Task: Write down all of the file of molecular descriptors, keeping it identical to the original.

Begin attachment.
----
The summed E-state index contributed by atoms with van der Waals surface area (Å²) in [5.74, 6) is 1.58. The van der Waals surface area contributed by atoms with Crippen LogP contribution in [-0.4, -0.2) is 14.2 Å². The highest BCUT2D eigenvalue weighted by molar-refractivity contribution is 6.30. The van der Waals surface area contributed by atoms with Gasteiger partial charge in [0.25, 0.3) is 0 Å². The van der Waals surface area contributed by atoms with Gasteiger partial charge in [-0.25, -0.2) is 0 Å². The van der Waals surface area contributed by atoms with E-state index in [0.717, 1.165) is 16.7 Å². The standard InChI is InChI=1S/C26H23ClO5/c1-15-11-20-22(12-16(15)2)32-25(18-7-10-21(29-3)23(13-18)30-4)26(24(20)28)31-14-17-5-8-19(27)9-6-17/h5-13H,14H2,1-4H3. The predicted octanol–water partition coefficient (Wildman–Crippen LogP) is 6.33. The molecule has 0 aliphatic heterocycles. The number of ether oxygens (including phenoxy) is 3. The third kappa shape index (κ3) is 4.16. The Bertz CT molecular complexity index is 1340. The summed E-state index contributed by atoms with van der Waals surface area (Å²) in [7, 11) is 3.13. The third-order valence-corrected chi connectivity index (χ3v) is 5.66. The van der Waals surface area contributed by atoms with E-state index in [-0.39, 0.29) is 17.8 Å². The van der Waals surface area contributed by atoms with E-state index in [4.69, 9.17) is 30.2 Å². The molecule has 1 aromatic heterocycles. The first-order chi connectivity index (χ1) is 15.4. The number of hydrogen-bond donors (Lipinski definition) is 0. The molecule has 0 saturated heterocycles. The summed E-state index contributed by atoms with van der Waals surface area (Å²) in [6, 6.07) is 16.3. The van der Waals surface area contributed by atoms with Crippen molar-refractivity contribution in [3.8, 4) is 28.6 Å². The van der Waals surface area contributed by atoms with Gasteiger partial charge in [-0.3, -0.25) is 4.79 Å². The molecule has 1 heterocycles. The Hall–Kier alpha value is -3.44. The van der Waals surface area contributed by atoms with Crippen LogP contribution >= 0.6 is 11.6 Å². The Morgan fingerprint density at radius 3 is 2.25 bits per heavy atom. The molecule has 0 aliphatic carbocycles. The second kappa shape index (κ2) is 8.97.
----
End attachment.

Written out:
The summed E-state index contributed by atoms with van der Waals surface area (Å²) in [5.74, 6) is 1.58. The van der Waals surface area contributed by atoms with Crippen LogP contribution in [-0.4, -0.2) is 14.2 Å². The highest BCUT2D eigenvalue weighted by molar-refractivity contribution is 6.30. The van der Waals surface area contributed by atoms with Gasteiger partial charge in [0.25, 0.3) is 0 Å². The van der Waals surface area contributed by atoms with Gasteiger partial charge in [-0.25, -0.2) is 0 Å². The van der Waals surface area contributed by atoms with E-state index in [0.717, 1.165) is 16.7 Å². The standard InChI is InChI=1S/C26H23ClO5/c1-15-11-20-22(12-16(15)2)32-25(18-7-10-21(29-3)23(13-18)30-4)26(24(20)28)31-14-17-5-8-19(27)9-6-17/h5-13H,14H2,1-4H3. The predicted octanol–water partition coefficient (Wildman–Crippen LogP) is 6.33. The molecule has 0 aliphatic heterocycles. The number of ether oxygens (including phenoxy) is 3. The third kappa shape index (κ3) is 4.16. The Bertz CT molecular complexity index is 1340. The summed E-state index contributed by atoms with van der Waals surface area (Å²) in [7, 11) is 3.13. The third-order valence-corrected chi connectivity index (χ3v) is 5.66. The van der Waals surface area contributed by atoms with E-state index in [-0.39, 0.29) is 17.8 Å². The van der Waals surface area contributed by atoms with E-state index in [4.69, 9.17) is 30.2 Å². The molecule has 1 aromatic heterocycles. The first-order chi connectivity index (χ1) is 15.4. The number of hydrogen-bond donors (Lipinski definition) is 0. The molecule has 0 saturated heterocycles. The summed E-state index contributed by atoms with van der Waals surface area (Å²) in [6, 6.07) is 16.3. The van der Waals surface area contributed by atoms with Crippen molar-refractivity contribution in [3.8, 4) is 28.6 Å². The van der Waals surface area contributed by atoms with Gasteiger partial charge in [-0.3, -0.25) is 4.79 Å². The molecule has 1 heterocycles. The Hall–Kier alpha value is -3.44. The van der Waals surface area contributed by atoms with Crippen LogP contribution >= 0.6 is 11.6 Å². The Morgan fingerprint density at radius 3 is 2.25 bits per heavy atom. The molecule has 0 aliphatic carbocycles. The second kappa shape index (κ2) is 8.97.